Joseph Parker recovered from a knockdown after just seven seconds to earn a split decision over Derek Chisora in their 12-round heavyweight clash in Manchester.
It was a close fight. Chisora dominated early, as he forced Parker, the former WBO champion, back to the ropes and kept the pressure on. But from midway, Parker took charge, as the increasingly tired Chisora struggled to get close.
Howard Foster gave Chisora the victory by 115-113, but the other two judges sided with Parker, Grzegorz Molenda going 116-111 and Andrew Bell going 115-113.
Chisora, 37, once again felt he had been badly treated by the judges, but instantly accepted Parker’s offer of a rematch, adding that he hoped it would take place on the Tyson Fury-Anthony Joshua undercard.
“I’m beyond getting upset now,” he said. “It’s difficult because I train hard, I fight, I put the pressure on, I bring everything and this is the treatment I get from boxing.
“My last fight was the same thing again, this fight was the same thing again. I think they don’t like me. I can’t get upset because it is just horrible.
“If Joseph wants to give me a rematch, I’ll take the rematch – easy. I won the fight. Even his coach, Andy Lee, said I won the fight. I will not let them slow me down, we will go again. They want to see me retire but I will not retire yet.”
It was the fourth time Parker had boxed in the UK, his only previous win coming when he retained his WBO heavyweight title in the same Manchester Arena against Hughie Fury. After that, he was comfortably outpointed by Joshua before losing to Dillian Whyte, a fight that turned against him when he was controversially knocked down by what, television replays showed, was a clash of heads.
But, at 29, Parker was in need of a good win to re-establish his own world title credentials. For this fight, he had split with Kevin Barry, who had trained him his entire professional career, to team up with Andy Lee, the former WBO middleweight champion. Chisora had a new man in his corner too, after bringing in Buddy McGirt, the experienced American.
There was a terrible start for Parker, who was caught cold, as he was knocked down inside the first ten seconds, as an overhand right caught him on the side of the head, although the New Zealander looked at the floor as if he believed he had slipped. Parker came back well, though, as he was light on his feet and used his jab well.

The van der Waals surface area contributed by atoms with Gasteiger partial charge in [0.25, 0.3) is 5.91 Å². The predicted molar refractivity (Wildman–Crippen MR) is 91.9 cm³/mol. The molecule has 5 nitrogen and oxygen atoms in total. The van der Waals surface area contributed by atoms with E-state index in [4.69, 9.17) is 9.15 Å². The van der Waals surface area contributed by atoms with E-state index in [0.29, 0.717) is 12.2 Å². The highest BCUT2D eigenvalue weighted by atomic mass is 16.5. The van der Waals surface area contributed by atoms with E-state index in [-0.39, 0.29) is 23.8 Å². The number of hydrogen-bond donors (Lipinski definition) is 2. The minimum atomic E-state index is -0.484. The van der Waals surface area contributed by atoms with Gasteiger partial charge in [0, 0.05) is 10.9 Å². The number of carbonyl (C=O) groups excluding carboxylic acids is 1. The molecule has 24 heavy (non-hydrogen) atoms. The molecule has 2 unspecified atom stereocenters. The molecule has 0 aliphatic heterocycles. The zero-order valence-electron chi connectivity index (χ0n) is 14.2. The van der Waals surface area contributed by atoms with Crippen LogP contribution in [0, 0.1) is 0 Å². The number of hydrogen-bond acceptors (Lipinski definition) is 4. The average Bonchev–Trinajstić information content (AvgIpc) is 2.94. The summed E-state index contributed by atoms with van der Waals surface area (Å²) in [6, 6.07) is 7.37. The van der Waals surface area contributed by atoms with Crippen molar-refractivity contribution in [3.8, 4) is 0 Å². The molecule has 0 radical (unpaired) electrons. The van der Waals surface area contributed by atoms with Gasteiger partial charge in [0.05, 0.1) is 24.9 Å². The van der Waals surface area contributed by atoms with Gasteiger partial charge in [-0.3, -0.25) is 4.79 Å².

There was little nuance to Chisora’s work, as he came forward throwing big, looping hooks to head and body, but it was effective. Parker struggled to keep him off and backed up against the ropes was the last place the New Zealander wanted to be.
There was a better fifth round by Parker, who mostly kept Chisora at arm’s length and landed clean with a heavy right hook. The sixth and seventh rounds went to Parker too, as Chisora started to slow and found himself in the way of the New Zealander’s shots.
In the eighth round, Parker stood and traded with Chisora and was driving him back at the final bell. Chisora seemed to be gasping for air in his corner, while Parker still seemed reasonable fresh. As he slowed, Chisora looked a step slower, which led to him taking shots as he tried to crowd in close.
In the eleventh, Chisora ducked into a Parker uppercut and backed away for the first time. The North Londoner was starting to look exhausted, although he raised a final effort in the last round, landing two big overhand rights in the opening seconds. Parker fired back, though, knocking Chisora back into the ropes with two left hooks and then landed a heavy right.
Parker seemed far from sure he had done enough to win.
“It was a tough fight, I got caught right at the beginning, I just had to dig deep and stay focussed,” Parker said. “Derek is a very tough opponent, he came forward and put pressure on me from the beginning, threw big bombs and landed – a lot.
“The boxing skills from the middle rounds towards the end [made the difference] but it was a very close fight. I thought it could go either way.
“He brought the smoke. If you want to feel it, jump in the ring with him.”
Yet Parker said he still believes he can become a two-time world champion and says he has plenty still to learn.
“It’s very achievable, I just have to get back to training,” he said. “There are a lot of things I have to work on. There is still a lot I have got to show, I just have to keep working on it with Andy.”
Ron Lewis is a senior writer for BoxingScene. He was Boxing Correspondent for The Times, where he worked from 2001-2019 - covering four Olympic Games and numerous world title fights across the globe. He has written about boxing for a wide variety of publications worldwide since the 1980s.